To fight America's opioid epidemic, lawmakers and regulators have clamped down hard on doctors' prescribing practices.
But one avenue for obtaining prescription opioids appears to have been overlooked, according to a new study.
Veterinarians are prescribing large quantities of opioids to pets, raising concern that some people might be using Fido or Snuggles to feed theiraddiction.
Opioid prescriptions from the University of Pennsylvania's School of Veterinary Medicine rose 41 percent between 2007 and 2017, even though the annual number of visits increased by just 13 percent, researchers found.
Penn Vet handed out 105 million tramadol tablets, 97,500 hydrocodone (Hycodan) tablets, and nearly 39,000 codeine tablets during the study period, results show.
"I think it would come as a surprise to everyone, the quantities," said senior author Dr. Jeanmarie Perrone, director of medical toxicology at the University of Pennsylvania's Perelman School of Medicine.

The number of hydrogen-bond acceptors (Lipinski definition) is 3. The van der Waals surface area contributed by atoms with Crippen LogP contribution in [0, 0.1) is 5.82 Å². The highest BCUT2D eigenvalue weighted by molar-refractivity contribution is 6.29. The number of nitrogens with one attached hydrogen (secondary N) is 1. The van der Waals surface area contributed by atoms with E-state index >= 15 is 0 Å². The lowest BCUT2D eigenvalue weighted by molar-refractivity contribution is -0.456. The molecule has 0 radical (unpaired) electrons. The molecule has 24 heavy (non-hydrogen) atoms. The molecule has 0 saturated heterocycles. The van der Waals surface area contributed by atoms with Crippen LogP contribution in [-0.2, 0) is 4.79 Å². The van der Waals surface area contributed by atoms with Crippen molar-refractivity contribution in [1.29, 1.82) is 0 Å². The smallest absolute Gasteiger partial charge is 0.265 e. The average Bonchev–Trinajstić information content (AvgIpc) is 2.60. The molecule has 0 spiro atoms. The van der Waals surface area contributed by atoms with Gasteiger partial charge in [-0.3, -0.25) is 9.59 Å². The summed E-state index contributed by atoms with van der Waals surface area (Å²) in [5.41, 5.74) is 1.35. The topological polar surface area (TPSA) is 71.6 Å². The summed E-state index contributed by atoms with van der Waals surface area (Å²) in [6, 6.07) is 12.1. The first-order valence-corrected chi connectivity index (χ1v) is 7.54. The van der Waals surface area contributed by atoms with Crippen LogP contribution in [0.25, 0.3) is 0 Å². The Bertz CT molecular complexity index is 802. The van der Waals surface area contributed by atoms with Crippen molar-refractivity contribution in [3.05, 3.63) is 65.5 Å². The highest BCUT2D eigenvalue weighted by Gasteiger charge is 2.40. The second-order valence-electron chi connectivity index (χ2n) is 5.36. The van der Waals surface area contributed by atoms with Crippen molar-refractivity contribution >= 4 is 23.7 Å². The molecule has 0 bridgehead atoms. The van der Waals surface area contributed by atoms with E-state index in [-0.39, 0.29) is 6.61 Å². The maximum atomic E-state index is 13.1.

Not just for pets
It's very likely at least some of these drugs wound up being used by humans, said Emily Feinstein, executive vice president of the Center on Addiction.
"There's a small percentage, I'm sure, of people in this data who are using their pets and an encounter with a veterinarian as a means of getting themselves opioids," Feinstein said.
The U.S. opioid crisis led to roughly 50,000 overdose deaths in 2017, according to the U.S. Centers for Disease Control and Prevention.